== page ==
The Ethics of Roles: Public, Professional, Personal

May 3, 2019 - May 4, 2019
Centre for Ethics, University of Toronto

Second floor
15 Devonshire Place
Toronto M5S 1H8

This will be an accessible event, including organized related activities

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The Graduate Associates atthe University of Toronto Centre for Ethicsare soliciting papers for their 7th annual graduate student conference. The conference theme is “The Ethics of Roles: Public, Professional, Personal.” We will use this opportunity to explore the place of roles within our ethical lives, such as the ways in which roles can alter our moral duties, improve or corrupt our moral character, and shape our understanding of others. We will also consider the ethical dimensions of specific roles, for example: public servants, lawyers, medical professionals, business professionals, academics, artists, religious or spiritual advisors, citizens, parents, siblings and friends. The hope is for this breadth of focus to reveal common questions and further our understanding of roles and their ethics.

The conference will feature a public keynote address by Arthur Applbaum, Adams Professor of Political Leadership and Democratic Values at Harvard University. Applbaum is the author of Ethics for Adversaries: The Morality of Roles in Public and Professional Life. His work on political legitimacy, civil and official disobedience, and role morality has appeared in journals such as Philosophy & Public Affairs, Journal of the American Medical Association, Harvard Law Review, Ethics, and Legal Theory.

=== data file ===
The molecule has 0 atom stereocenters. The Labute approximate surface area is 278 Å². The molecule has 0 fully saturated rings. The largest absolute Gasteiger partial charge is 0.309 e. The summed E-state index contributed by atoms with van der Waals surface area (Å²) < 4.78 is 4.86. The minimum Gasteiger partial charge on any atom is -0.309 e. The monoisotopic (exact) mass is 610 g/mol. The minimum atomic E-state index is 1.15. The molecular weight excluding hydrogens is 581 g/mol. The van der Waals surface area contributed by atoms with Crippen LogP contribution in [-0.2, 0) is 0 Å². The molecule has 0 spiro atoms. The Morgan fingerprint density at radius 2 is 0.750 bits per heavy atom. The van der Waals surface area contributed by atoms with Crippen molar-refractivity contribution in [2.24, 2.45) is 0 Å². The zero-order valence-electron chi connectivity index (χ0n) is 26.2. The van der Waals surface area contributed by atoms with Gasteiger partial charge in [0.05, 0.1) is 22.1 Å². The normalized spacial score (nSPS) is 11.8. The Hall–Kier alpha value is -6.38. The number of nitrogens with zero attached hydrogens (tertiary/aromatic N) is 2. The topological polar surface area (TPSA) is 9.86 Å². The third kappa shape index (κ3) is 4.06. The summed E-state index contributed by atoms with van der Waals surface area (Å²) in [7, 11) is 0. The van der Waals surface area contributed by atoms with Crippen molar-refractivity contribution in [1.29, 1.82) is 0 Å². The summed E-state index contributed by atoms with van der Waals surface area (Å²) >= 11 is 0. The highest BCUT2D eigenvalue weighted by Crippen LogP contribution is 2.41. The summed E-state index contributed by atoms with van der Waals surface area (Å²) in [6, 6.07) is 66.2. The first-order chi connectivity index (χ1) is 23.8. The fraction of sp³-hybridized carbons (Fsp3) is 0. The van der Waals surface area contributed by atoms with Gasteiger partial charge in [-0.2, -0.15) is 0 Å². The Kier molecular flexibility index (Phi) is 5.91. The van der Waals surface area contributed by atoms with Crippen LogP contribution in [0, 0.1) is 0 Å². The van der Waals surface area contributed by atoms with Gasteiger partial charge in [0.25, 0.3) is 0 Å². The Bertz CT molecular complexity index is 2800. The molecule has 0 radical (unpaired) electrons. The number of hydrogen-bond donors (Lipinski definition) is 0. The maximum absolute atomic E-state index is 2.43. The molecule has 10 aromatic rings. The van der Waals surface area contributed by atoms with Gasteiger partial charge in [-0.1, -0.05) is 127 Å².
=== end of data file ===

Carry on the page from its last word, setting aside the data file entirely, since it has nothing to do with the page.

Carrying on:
The Graduate Associates invite participants to present their work in an interdisciplinary environment that takes a deliberately broad approach to ethics. We welcome submissions from a variety of fields, including, but not limited to: political science, philosophy, bioethics, literature, law, sociology, economics, religious studies, and history. Accepted submissions will be paired with a discussant from the Centre for Ethics community.

Possible topics include, but are not limited to:

  • Ethical conceptions of roles and the “good life”

  • Philosophical analyses of roles and their relation to moral responsibility

  • Contributions to sociological role theory

  • Literary and artistic perspectives on roles and their ethics

  • The ethics of public service

  • The ethics of lawyering and the adversary legal system

  • Business ethics

  • Bioethics

  • The ethics of academia and/or journalism

  • The ethics of family roles and friendships

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This is a student event (e.g. a graduate conference).




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